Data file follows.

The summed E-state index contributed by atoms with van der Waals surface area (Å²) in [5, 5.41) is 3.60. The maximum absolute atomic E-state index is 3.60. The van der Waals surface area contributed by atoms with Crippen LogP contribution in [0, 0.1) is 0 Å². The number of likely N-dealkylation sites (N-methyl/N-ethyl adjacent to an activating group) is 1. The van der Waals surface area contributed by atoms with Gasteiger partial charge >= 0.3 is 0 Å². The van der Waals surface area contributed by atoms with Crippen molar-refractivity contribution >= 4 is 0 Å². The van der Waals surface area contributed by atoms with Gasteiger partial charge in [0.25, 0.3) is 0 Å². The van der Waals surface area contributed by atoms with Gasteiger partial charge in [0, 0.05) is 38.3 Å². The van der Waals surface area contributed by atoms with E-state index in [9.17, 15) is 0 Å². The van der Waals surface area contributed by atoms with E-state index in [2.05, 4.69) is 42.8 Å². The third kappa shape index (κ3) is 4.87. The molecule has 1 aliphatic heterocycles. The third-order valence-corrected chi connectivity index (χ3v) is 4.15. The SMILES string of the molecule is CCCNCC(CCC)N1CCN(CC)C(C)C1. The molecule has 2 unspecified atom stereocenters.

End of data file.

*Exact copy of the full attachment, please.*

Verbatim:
The summed E-state index contributed by atoms with van der Waals surface area (Å²) in [5, 5.41) is 3.60. The maximum absolute atomic E-state index is 3.60. The van der Waals surface area contributed by atoms with Crippen LogP contribution in [0, 0.1) is 0 Å². The number of likely N-dealkylation sites (N-methyl/N-ethyl adjacent to an activating group) is 1. The van der Waals surface area contributed by atoms with Gasteiger partial charge >= 0.3 is 0 Å². The van der Waals surface area contributed by atoms with Crippen molar-refractivity contribution >= 4 is 0 Å². The van der Waals surface area contributed by atoms with Gasteiger partial charge in [0.25, 0.3) is 0 Å². The van der Waals surface area contributed by atoms with Gasteiger partial charge in [0, 0.05) is 38.3 Å². The van der Waals surface area contributed by atoms with E-state index in [9.17, 15) is 0 Å². The van der Waals surface area contributed by atoms with E-state index in [2.05, 4.69) is 42.8 Å². The third kappa shape index (κ3) is 4.87. The molecule has 1 aliphatic heterocycles. The third-order valence-corrected chi connectivity index (χ3v) is 4.15. The SMILES string of the molecule is CCCNCC(CCC)N1CCN(CC)C(C)C1. The molecule has 2 unspecified atom stereocenters.